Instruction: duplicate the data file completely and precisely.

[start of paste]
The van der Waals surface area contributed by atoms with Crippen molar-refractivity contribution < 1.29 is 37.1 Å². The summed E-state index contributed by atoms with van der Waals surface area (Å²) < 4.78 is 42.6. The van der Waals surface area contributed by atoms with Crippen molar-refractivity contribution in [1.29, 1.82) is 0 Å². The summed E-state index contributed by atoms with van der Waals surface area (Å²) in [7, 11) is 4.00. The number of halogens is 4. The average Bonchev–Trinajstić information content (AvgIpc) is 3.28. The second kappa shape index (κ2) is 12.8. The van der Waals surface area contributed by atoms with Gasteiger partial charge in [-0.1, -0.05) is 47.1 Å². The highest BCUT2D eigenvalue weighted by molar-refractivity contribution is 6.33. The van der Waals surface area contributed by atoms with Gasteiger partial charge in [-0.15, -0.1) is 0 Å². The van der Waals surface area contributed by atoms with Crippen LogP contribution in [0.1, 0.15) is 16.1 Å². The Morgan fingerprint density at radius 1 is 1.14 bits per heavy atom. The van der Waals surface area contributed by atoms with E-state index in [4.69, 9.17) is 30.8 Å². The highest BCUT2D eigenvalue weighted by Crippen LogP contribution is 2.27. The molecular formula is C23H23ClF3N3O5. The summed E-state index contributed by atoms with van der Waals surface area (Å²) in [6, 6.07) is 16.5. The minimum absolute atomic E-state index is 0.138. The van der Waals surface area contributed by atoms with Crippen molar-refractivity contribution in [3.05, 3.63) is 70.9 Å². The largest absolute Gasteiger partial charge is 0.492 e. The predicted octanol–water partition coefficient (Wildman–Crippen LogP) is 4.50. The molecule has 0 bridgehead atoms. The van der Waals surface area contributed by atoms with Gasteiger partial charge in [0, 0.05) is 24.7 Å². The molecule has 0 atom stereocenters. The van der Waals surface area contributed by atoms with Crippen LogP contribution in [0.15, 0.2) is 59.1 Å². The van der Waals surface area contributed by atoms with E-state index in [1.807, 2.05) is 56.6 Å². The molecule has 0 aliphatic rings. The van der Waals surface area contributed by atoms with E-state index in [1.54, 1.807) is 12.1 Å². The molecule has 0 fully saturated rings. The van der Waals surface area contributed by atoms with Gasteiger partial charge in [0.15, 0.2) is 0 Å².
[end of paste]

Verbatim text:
The van der Waals surface area contributed by atoms with Crippen molar-refractivity contribution < 1.29 is 37.1 Å². The summed E-state index contributed by atoms with van der Waals surface area (Å²) < 4.78 is 42.6. The van der Waals surface area contributed by atoms with Crippen molar-refractivity contribution in [1.29, 1.82) is 0 Å². The summed E-state index contributed by atoms with van der Waals surface area (Å²) in [7, 11) is 4.00. The number of halogens is 4. The average Bonchev–Trinajstić information content (AvgIpc) is 3.28. The second kappa shape index (κ2) is 12.8. The van der Waals surface area contributed by atoms with Gasteiger partial charge in [-0.1, -0.05) is 47.1 Å². The highest BCUT2D eigenvalue weighted by molar-refractivity contribution is 6.33. The van der Waals surface area contributed by atoms with Gasteiger partial charge in [-0.15, -0.1) is 0 Å². The van der Waals surface area contributed by atoms with Crippen LogP contribution in [0.1, 0.15) is 16.1 Å². The Morgan fingerprint density at radius 1 is 1.14 bits per heavy atom. The van der Waals surface area contributed by atoms with E-state index in [4.69, 9.17) is 30.8 Å². The highest BCUT2D eigenvalue weighted by Crippen LogP contribution is 2.27. The molecular formula is C23H23ClF3N3O5. The summed E-state index contributed by atoms with van der Waals surface area (Å²) in [6, 6.07) is 16.5. The minimum absolute atomic E-state index is 0.138. The van der Waals surface area contributed by atoms with Crippen molar-refractivity contribution in [3.05, 3.63) is 70.9 Å². The largest absolute Gasteiger partial charge is 0.492 e. The predicted octanol–water partition coefficient (Wildman–Crippen LogP) is 4.50. The molecule has 0 bridgehead atoms. The van der Waals surface area contributed by atoms with Gasteiger partial charge in [0, 0.05) is 24.7 Å². The molecule has 0 atom stereocenters. The van der Waals surface area contributed by atoms with Crippen LogP contribution in [0.15, 0.2) is 59.1 Å². The van der Waals surface area contributed by atoms with E-state index in [1.807, 2.05) is 56.6 Å². The molecule has 0 aliphatic rings. The van der Waals surface area contributed by atoms with E-state index in [1.54, 1.807) is 12.1 Å². The molecule has 0 fully saturated rings. The van der Waals surface area contributed by atoms with Gasteiger partial charge in [0.15, 0.2) is 0 Å².